Medicare is in the midst of creating a similar program for cancer specialists. In February, the government’s Center for Medicare & Medicaid Innovation invited suggestions on how it should fashion new payment programs that “would be designed to improve the effectiveness and efficiency of specialty care, in part by clarifying the specialist practitioner’s clinical role.” The deadline for ideas and suggestions is Thursday.
Dr. Kavita Patel, a former White House health care expert and a researcher at the Brookings Institution, a Washington-based think tank, said the administration’s timing was not coincidental. “They are building the case for doing targeted specialty payment models,” she said. “The administration is trying to get at the delivery system from all angles.”
Unsurprisingly, medical specialties that rely on expensive drugs, such as oncologists and ophthalmologists, appeared at the top of the list of biggest reimbursements. That’s because in 2012 Medicare pays doctors for the market cost of drugs they use plus 6 percent, Blum said. (That amount has been lowered by the spending cuts imposed by Congress, known as the sequester.)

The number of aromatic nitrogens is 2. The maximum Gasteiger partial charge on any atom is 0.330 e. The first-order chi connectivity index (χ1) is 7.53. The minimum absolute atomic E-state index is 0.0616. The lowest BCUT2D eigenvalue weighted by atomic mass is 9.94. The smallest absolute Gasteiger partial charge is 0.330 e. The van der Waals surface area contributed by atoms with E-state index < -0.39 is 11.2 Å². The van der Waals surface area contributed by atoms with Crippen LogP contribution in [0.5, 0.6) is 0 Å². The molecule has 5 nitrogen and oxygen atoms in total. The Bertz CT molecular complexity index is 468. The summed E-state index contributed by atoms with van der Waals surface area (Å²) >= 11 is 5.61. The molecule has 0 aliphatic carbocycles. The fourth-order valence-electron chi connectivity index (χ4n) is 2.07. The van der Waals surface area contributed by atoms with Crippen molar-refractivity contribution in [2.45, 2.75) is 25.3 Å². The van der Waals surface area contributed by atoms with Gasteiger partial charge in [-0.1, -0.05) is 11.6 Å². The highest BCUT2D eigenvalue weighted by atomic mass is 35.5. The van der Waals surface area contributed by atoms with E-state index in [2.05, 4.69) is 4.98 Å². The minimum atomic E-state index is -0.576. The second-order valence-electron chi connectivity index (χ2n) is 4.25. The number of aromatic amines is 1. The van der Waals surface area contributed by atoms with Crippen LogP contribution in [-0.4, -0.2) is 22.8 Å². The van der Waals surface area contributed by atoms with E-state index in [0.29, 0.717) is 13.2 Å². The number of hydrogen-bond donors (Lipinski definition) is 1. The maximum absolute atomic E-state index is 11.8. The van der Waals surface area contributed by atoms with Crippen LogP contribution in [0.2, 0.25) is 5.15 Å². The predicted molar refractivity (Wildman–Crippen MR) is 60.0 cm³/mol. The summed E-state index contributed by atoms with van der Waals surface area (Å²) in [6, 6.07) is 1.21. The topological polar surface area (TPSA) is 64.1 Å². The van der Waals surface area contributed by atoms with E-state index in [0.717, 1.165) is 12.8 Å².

Despite their size, the Medicare records omit as much important information as they include. The records do not include any treatments doctors do on non-Medicare patients, such as people on private insurance, Medicaid and those who pay cash. The records also lack any information about roughly a quarter of Medicare beneficiaries who have coverage through Medicare Advantage private insurance plans, and for various experimental payment reforms the government has initiated. The payments for some doctors may be larger than it appears in the data because they also could have billed Medicare through a combined medical practice or other medical organization.
Fred Trotter, a heath care data expert pre-emptively warned reporters and analysts that: “We should be very careful to not draw any conclusions at the low end of the spectrum. That doctor who 'only' performed procedure X eleven times? That probably means nothing. What the doctor is actually doing with his/her patients is just not showing up at all.”
Procedures billed to one doctor may actually have been performed by a number of workers in one practice such as medical residents, nurses and physician assistants. A Los Angeles rheumatologist who Medicare paid $5.4 million in 2012 told The Washington Post that about $5 million of that paid for very expensive drugs and the billings also helped cover his staff of 40 people. CMS’ Brennan said that one goal of the release was to encourage each individual medical practitioner to bill Medicare directly, so that the government could get a better handle on spending.